Blue-sky tax thoughts for a greener IFSC
Published in Business & Finance
A new and innovative tax framework is the bedrock on which a green IFSC will flourish, writes Eleanor MacDonagh.
A number of groups have been working to devise a framework for a business hub in Ireland, incorporating green finance and investment vehicles, carbon trading and related service providers, in order to establish a green IFSC. There are a number of tax initiatives that, when combined with Ireland’s current tax offering, could incentivise the key players in these industries to locate their business in Ireland.
In considering any suite of reliefs (which could include broader green tax reliefs applicable outside the financial arena) we must give due regard to EU state aid rules and ensure that the reliefs fall within established European Commission guidelines to ensure rapid state aid approval by the European Commission or alternatively, the Treaty on the Functioning of the European Union rules on state aid for the development of certain economic activities.
Subject to obtaining any necessary authorisations, to manage and monitor access to the reliefs, there could be a type of “green certification” as to the business (or particular segregated business activities) of the applicant in the green economy. Although application would ultimately be made to the Minister for Environment, it could be considered by a new certification advisory committee, which would make a formal recommendation on the project to the minister.
In assessing the required tax reliefs we first look to the historic tax drivers of the former IFSC regime, which saw low corporation tax and the former remittance basis of income taxation for non-Irish domiciled individuals.
Instead of the former remittance basis of taxation, an inferior Special Assignment Relief Programme (SARP) is currently available only for certain non-Irish domiciled employees coming to Ireland from certain countries provided certain conditions are met. This relief operates on a repayment basis and does not generally provide a competitive, effective income tax rate.
A significantly enhanced green SARP is vital for the success of any green IFSC initiative. Any such green SARP (G-SARP) must reduce PAYE and apply where any non-Irish domiciled person takes up residence in Ireland for the purpose of working for a certified green business. The relief should apply to all employment income to attract a mainstream specialist workforce for start-up purposes. Also, to attract the high value employees required to achieve a sophisticated green financial hub, income tax payable in any tax year in respect of employment under G-SARP would need to be capped.
Separately, when examining corporation tax or any business level tax, we must examine its operation in the context of the different businesses.
An Irish investment fund authorised by the Irish Financial Regulator enjoys a gross roll-up regime whereby income and gains accumulate within the fund free from Irish tax. Also, subject to procedures being observed, foreign investors will not be subject to Irish tax on their investment in such an Irish fund. Where tax applies for Irish investors, generally a maximum rate of 28% is levied with no further obligation for that investor. All such Irish funds, including green funds and other socially responsible investment vehicles authorised in Ireland, enjoy these tax benefits, so Ireland’s tax offering to funds is second to none. Nonetheless, the key to attracting these funds to Ireland is to also attract their required service providers.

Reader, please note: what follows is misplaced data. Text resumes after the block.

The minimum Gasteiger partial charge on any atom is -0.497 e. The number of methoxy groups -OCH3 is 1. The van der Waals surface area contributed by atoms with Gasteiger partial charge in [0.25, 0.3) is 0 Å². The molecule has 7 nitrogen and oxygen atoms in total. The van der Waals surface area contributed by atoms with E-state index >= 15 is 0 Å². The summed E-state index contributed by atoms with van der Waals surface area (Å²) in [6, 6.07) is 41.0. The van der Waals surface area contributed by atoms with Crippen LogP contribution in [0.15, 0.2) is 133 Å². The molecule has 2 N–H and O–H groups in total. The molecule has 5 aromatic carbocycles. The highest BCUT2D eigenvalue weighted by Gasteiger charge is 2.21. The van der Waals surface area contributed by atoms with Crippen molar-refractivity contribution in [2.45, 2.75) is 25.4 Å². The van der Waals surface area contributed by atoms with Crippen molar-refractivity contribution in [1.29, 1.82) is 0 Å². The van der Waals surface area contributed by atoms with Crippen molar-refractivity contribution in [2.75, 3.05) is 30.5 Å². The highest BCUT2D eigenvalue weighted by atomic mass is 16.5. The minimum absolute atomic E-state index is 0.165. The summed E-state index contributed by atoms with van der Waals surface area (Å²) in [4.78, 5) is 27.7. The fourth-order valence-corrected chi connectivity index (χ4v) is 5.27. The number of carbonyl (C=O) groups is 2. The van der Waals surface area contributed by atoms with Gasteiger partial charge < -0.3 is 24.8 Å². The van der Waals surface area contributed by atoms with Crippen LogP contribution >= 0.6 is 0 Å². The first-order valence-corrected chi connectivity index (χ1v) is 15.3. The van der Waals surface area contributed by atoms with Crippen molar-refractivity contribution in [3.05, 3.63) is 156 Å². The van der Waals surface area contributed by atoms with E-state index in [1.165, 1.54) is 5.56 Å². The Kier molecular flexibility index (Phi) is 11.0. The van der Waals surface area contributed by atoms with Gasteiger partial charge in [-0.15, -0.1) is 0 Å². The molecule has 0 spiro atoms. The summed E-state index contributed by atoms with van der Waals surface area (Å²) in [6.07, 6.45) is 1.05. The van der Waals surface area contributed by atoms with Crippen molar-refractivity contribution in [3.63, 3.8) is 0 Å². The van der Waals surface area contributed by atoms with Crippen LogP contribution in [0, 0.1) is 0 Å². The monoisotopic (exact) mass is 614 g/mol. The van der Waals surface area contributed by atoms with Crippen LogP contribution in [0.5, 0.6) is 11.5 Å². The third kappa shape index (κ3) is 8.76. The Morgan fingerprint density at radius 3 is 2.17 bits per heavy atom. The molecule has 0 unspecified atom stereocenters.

The service providers of investment vehicles, including funds and finance companies, (most notably asset managers), typically have a number of very highly paid employees. Accordingly, Ireland’s 12.5% corporation tax rate is not in itself enough of an incentive from a tax perspective – the income tax to be paid by their key employees is a major consideration in choosing a domicile for their business. Therefore, it is important to reiterate that an effective G-SARP is vital to Ireland’s green economy initiative; attracting green asset managers to Ireland would be the bedrock on which a green IFSC would flourish.
Currently Ireland’s securitisation and structured finance regime facilitates the financing, holding and management of greenhouse gas emission allowances and other financial assets on a tax-neutral basis. Assets that are not financial assets are not permitted. Separately, accelerated capital allowances on the cost of certain energy-efficient equipment are available only on a very limited basis. Also, in relation to leased assets generally, ringfencing provisions mean that the present value of a capital allowance can be significantly eroded. All of these facts point towards the need for an enhanced green finance company regime.
The regime could be two pronged. Green certified companies conducting a trade could enjoy accelerated capital allowances on green assets in use in their trade (even if that trade is a leasing trade) while no ring-fencing would apply to these green allowances. In addition, certified green investment companies holding and/or managing green assets could enjoy a new tax-neutral regime akin to the securitisation and structured finance regime currently available for qualifying companies. We eagerly await a fecund green tax offering.
Eleanor MacDonagh is a consultant specialising in taxation law and practice at McCann FitzGerald. She leads the banking and financial services tax team and is a member of McCann FitzGerald’s Green Economy Group.